While the world focuses on BRIC – Brazil, Russia, India and China – global investors may be missing agribusiness opportunities in ASEAN. Since its launch in 1967, ASEAN is consolidating as a credible, rules based trading bloc.
ASEAN´s relatively low profile is attributed to “mutual ignorance” in its relations with global markets. With the exception of Singapore, which establishes itself as a financial and trading centre, economic activities are broadly local or regional. Media attention on Myanmar’s poor human rights record and, in a number of its member states, the incidence of corruption and calamities downplay its opportunities. Wedged next to China and India’s markets, where 46% of humanity lives, ASEAN is understandably overshadowed.
The forthcoming publication of the book by Dr Rolando Dy2 – “Food for Thought: How agribusiness is feeding the world” – offers to correct this “mutual ignorance”. First, by informing the world about what ASEAN can offer in agribusiness; and second, what ASEAN needs to know about its own opportunities.Dr Dy argues for agribusiness as a motor for growth and as a pillar for ASEAN´s leadership.
Agribusiness – why is the world “missing” its allure?
The success of ASEAN countries in service industries serves as inspiration for its industrial aspirations: Malaysia’s tourism success paints a positive view of ASEAN. The Philippines´ business process off-shoring remains resilient, globally ranking it second only to India – a country fifteen times its size. Thailand and Vietnam are feeding the world with their agricultural exports, while Indonesia is becoming ASEAN´s lynchpin in global geopolitics through its G20 membership.
The importance of agribusiness to ASEAN belies its 13% to 15% GDP contribution in most ASEAN countries, with the exception of Singapore, Malaysia and Brunei. In spite of its fundamental role in nation-building and self sufficiency in food, agriculture suffers from benign neglect by governments and investors. In polite society, ASEAN agribusiness is “Cinderella” waiting to emerge in the ballroom with her prince.
So, why is the world missing its allure? I suspect the reasons are several, among which are: a) agriculture’s perceived status as a marginal activity; b) educational bias for “white collar” jobs; and c) corrupt and inept delivery of government services. Let us take each of these factors in turn.
The caricature of ASEAN agriculture is deeply ingrained. It is depicted as a farmer toiling their land with their bare hands, assisted by a water buffalo. While a tranquil life amidst the rural landscape is a welcome sight, the picture conveys subsistence farming as an accepted industrial model. Without linkages to logistics, technology and markets, agriculture indeed will remain subsistence, killing any hopes of ASEAN becoming the bread basket of the world.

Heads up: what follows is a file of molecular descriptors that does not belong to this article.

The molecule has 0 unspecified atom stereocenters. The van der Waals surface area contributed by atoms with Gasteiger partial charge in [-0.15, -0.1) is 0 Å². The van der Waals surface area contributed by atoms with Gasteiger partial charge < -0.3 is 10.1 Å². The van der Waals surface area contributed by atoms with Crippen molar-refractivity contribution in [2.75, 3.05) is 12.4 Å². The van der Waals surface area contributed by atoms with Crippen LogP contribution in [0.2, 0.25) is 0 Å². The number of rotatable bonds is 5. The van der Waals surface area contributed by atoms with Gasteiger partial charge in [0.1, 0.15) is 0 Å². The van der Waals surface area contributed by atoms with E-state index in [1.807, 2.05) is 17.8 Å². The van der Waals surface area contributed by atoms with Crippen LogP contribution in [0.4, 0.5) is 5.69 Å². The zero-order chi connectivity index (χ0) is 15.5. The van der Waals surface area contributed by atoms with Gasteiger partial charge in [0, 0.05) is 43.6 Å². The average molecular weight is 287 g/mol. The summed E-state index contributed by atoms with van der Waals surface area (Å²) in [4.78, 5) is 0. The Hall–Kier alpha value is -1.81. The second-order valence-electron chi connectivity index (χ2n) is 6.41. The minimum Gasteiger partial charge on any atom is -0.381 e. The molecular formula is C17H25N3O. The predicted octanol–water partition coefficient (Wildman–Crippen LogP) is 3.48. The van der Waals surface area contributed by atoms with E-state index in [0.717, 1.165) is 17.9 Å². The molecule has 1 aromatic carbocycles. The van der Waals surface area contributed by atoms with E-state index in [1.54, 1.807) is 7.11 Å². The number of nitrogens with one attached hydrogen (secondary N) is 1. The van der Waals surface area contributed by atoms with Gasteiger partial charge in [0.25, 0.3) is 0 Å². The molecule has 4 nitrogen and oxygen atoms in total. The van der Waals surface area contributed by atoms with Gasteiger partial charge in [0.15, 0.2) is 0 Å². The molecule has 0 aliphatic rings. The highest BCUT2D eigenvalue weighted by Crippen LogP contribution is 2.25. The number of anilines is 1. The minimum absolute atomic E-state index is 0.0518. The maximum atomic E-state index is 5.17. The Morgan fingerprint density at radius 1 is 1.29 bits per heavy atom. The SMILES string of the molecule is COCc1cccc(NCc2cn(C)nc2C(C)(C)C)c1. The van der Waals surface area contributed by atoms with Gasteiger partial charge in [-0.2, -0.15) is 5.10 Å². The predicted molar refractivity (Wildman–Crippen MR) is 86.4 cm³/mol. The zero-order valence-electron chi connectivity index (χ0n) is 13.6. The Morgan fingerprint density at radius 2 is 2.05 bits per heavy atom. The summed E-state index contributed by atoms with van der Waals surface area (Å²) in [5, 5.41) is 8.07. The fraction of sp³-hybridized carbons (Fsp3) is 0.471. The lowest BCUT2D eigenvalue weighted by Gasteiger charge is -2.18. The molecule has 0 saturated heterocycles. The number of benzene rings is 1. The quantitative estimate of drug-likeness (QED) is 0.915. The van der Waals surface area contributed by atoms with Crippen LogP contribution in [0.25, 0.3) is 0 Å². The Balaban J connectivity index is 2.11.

Education is geared towards professional qualifications, rather than vocational skills. Farming families aim to send their children to universities to escape a life of servitude in agriculture. However, with graduates exceeding local demand, labour migrates to seek opportunities outside their home countries. Hence, it is not uncommon for qualified professionals to take on jobs requiring skills below what they were trained for – medical doctors work as nurses, accountants as care-givers, or teachers as domestic help.
How about governments … what roles are they playing in this dismal saga?
Flawed agricultural policies such as land reform in the Philippines, heavy regulation in Malaysia, and outdated tenancy arrangements condemn agriculture to subsistence living. A product of the 1960s agrarian reform, the Philippines distributes land for the landless. Without access to capital and entrepreneurial temperament, new landowners are largely incapable of matching previous agricultural output and productivity. With former landlords deserting agriculture, it was not long before farming fitted perfectly the caricature of a subsistence farmer.
After 44 years of failures, is it time to dump a policy that only produced misery?
Distribution of land resembles arbitrary sequestration, coupled with mob rule, with “beneficiaries” who never tilled the land queuing for the largesse. Inadvertently, in the midst of such chaos, bureaucrats commonly broker land transfers and payments, arguably for their own financial gain. Again, this is not unique to the Philippines. However, the country is unique in persisting with failures – hoping that the future will resolve itself while the present postpones its day of reckoning.